Jean-Paul Marat saw himself as a friend of the people, he was a doctor of medicine and a physicist, and above all he was editor of the news-sheet Ami du peuple. He suffered from a skin disease and had to perform his business for the revolution in a soothing bath. This is where David shows him, in the moment after the pernicious murder by Charlotte Corday, a supporter of the aristocracy. David had seen his fellow party member and friend the day before. Under the impact of their personal friendship David created his painting "as if in a trance," as one of his pupils later reported.

David takes the viewer into Marat's private room, making him the witness of the moments immediately after the murder. Marat's head and arm have sunk down, but the dead hand still holds pen and paper. This snapshot of exactly the minute between the last breath and death in the bathroom had an immense impact at the time, and it still has the same effect today.

David has used a dark, immeasurable background to intensify the significance. The boldness of the high half of the room above the figure concentrates attention on the lowered head, and makes us all the more aware of the vacuum that has been created. The distribution of light here has been reversed from the usual practice, with dark above light. This is not only one of the most moving paintings of the time, but David has also created a secularised image of martyrdom. The painting has often, and rightly, been compared with Michelangelo's Pietà in Rome; in both the most striking element is the arm hanging down lifeless. Thus David has unobtrusively taken over the central image of martyrdom in Christianity to his image of Marat. Revolutionary and anti-religious as the painting of this period claimed to be, it is evident here that it very often had recourse to the iconography and pictorial vocabulary of the religious art of the past.

Consecration of the Emperor Napoleon I (detail)

Oil on canvas

Musée du Louvre, Paris

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David had originally intended to portray the event faithfully, showing Napoleon crowning himself. The Emperor, remembering the quarrels between the Pope and the Holy Roman Empire, placed the crown on his own head to avoid giving a pledge of obedience of the temporal power to the Pontiff. But he evidently felt that it would not be desirable to perpetuate this somewhat disrespectful action in paint; so David painted the coronation of Josephine by Napoleon, with the Pope blessing the Empress.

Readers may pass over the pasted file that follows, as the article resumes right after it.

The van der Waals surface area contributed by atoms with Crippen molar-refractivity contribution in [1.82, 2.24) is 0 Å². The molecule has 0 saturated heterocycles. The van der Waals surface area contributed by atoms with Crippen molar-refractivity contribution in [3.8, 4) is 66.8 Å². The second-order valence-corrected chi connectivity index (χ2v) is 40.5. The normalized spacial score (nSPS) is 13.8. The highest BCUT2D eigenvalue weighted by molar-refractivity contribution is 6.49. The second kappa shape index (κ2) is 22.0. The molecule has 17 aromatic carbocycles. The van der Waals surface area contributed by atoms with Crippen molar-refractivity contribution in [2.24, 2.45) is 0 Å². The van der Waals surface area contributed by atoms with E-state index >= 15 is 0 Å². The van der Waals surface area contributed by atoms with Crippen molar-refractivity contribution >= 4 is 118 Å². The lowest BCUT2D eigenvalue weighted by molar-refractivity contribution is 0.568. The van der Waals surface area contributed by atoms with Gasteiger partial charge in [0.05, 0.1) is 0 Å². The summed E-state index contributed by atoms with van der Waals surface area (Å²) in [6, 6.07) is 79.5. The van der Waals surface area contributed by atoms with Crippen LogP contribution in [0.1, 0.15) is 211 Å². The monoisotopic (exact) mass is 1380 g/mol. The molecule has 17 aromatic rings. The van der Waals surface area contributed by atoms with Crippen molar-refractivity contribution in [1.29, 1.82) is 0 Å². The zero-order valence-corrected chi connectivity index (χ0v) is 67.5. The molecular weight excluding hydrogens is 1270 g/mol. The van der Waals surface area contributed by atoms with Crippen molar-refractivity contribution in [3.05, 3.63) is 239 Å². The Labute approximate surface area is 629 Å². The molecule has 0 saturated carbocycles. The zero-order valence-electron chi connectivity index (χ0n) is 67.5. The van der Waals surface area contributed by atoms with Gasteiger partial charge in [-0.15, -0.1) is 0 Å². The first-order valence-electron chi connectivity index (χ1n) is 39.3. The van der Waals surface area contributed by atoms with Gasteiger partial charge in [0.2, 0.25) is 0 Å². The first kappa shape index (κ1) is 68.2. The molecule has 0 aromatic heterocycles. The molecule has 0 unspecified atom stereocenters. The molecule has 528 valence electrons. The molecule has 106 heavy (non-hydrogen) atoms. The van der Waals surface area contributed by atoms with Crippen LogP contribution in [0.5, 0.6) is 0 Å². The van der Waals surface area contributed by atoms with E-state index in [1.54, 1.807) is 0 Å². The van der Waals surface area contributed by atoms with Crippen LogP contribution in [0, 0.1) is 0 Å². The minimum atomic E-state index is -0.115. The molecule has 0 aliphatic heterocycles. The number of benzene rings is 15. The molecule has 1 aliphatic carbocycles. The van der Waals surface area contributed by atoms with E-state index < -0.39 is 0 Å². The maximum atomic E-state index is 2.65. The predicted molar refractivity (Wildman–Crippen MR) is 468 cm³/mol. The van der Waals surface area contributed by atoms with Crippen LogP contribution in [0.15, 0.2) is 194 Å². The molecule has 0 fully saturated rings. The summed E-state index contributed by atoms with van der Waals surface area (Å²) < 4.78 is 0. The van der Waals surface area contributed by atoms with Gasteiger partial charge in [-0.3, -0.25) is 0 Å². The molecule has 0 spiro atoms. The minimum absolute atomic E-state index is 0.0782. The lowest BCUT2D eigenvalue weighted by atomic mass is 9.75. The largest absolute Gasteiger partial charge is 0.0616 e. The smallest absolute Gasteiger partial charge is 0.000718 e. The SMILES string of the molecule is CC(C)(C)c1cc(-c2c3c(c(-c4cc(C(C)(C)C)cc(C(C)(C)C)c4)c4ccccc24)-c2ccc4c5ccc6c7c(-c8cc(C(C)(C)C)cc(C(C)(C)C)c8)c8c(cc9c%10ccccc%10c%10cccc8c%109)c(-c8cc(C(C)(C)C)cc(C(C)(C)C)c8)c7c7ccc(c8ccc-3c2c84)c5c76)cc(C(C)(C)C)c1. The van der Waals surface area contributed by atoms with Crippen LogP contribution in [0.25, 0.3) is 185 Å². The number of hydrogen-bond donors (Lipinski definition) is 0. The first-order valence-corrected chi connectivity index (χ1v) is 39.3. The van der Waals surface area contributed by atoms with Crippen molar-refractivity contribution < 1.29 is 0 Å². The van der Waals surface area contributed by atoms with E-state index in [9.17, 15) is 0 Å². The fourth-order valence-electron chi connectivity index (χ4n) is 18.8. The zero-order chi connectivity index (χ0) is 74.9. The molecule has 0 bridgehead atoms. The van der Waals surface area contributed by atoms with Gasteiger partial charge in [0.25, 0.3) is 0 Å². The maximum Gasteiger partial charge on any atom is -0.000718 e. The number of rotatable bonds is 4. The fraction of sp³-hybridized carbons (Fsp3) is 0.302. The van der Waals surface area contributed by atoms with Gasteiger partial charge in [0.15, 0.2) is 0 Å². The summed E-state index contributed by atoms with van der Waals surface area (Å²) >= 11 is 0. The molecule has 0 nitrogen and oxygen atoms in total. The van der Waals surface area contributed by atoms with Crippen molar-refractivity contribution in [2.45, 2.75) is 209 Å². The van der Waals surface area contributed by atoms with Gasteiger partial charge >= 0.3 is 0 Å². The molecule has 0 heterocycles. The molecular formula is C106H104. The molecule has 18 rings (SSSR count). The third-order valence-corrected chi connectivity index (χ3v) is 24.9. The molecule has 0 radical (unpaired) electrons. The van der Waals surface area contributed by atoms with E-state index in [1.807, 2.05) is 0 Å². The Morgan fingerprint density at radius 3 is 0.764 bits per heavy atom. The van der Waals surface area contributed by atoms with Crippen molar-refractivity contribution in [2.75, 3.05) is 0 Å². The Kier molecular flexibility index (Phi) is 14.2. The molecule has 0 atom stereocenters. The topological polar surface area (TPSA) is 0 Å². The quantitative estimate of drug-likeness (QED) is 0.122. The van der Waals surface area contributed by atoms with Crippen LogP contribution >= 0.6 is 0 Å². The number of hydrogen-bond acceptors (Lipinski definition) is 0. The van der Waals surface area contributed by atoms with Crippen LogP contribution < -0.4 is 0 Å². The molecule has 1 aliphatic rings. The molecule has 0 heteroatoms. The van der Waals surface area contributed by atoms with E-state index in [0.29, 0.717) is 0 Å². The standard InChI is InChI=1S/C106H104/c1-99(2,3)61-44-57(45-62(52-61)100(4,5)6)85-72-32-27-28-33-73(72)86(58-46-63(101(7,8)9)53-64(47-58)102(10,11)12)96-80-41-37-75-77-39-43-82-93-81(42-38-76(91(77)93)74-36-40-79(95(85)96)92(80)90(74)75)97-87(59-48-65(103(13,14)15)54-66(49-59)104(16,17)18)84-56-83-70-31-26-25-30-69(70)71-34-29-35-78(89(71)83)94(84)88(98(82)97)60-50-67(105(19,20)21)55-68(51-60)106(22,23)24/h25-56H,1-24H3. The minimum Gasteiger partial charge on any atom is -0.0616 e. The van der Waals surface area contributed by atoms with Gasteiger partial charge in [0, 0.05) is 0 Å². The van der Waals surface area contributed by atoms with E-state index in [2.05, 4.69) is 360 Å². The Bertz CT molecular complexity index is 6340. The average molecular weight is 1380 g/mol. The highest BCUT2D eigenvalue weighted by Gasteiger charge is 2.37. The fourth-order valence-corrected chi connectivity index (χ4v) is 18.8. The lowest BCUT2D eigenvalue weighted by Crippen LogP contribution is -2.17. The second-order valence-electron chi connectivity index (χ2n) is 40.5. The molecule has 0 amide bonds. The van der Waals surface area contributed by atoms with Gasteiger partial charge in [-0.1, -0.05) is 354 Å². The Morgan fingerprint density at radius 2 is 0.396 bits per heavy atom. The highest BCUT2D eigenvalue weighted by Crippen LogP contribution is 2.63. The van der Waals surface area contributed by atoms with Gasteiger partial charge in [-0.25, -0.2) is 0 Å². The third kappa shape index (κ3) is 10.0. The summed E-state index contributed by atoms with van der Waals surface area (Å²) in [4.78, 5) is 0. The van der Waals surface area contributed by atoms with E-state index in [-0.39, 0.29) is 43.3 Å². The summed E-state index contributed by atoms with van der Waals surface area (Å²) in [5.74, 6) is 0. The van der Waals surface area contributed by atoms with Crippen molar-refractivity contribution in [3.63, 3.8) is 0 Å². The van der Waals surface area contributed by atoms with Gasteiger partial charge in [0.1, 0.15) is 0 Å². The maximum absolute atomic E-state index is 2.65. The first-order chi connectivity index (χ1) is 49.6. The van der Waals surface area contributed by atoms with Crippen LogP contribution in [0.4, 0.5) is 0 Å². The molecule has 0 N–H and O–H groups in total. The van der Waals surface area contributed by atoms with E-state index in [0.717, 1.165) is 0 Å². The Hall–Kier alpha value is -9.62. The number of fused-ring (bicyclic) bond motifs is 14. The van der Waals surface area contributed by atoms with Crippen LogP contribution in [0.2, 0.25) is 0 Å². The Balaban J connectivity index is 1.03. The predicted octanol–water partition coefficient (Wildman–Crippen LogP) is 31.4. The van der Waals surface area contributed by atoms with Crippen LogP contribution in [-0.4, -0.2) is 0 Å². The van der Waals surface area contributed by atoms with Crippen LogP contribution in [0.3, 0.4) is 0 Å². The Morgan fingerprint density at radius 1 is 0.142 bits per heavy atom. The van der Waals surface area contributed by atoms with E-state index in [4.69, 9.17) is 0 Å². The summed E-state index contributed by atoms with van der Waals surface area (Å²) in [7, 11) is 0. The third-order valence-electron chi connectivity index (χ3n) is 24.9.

Grouped round the altar, near Napoleon, are the chief dignitaries — Cambécères, the Lord Chancellor, Marshal Berthier, Grand Veneur, Talleyrand, the Lord Chamberlain, and Lebrun, the Chief Treasurer. Madame de la Rochefoucauld carries the Empress's train; behind her are the Emperor's sisters, and his brothers Louis and Joseph. In front of the central stand are some of the marshals, and in it is Marie Laetitia, Madame Mère (the Emperor's mother), who was in fact not present at the ceremony.

Napoleon in his Study

Oil on canvas, 204 x 125 cm

National Gallery of Art, Washington

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David did paint Napoleon once more, in 1812, but this commission came from a most unexpected source. Britain and France had been at war since 1803 but such was the emperor's fame that a Scottish aristocrat, Alexander Douglas, later Duke of Hamilton, paid David the enormous sum of 1,000 guineas (18,650 francs) for a full-length portrait. This was not Napoleon the athletic and heroic warrior, but Napoleon the statesman and lawgiver who, as the burnt-down candle and the clock with a time of 4-13 am show, works far into the night for the benefit of his subjects. A scroll of paper in the bureau bears the word 'Code", which refers to the new Civil Code, actually in operation since 1804 but which was renamed the 'Code Napoleon' in 1807 in an obvious propaganda move to promote him as a legislator. In the portrait the emperor has evidently just stopped work and, as the sword on the chair indicates, now prepares to review the troops wearing the uniform of a colonel of the Foot Grenadier Guards.

Although he did not pay for it, Napoleon liked the picture and said: 'You have found me out, dear David; at night I work for my subjects' happiness, and by day I work for their glory.'

Portrait of Pope Pius VII

Oil on canvas, 86 x 71 cm

Musée du Louvre, Paris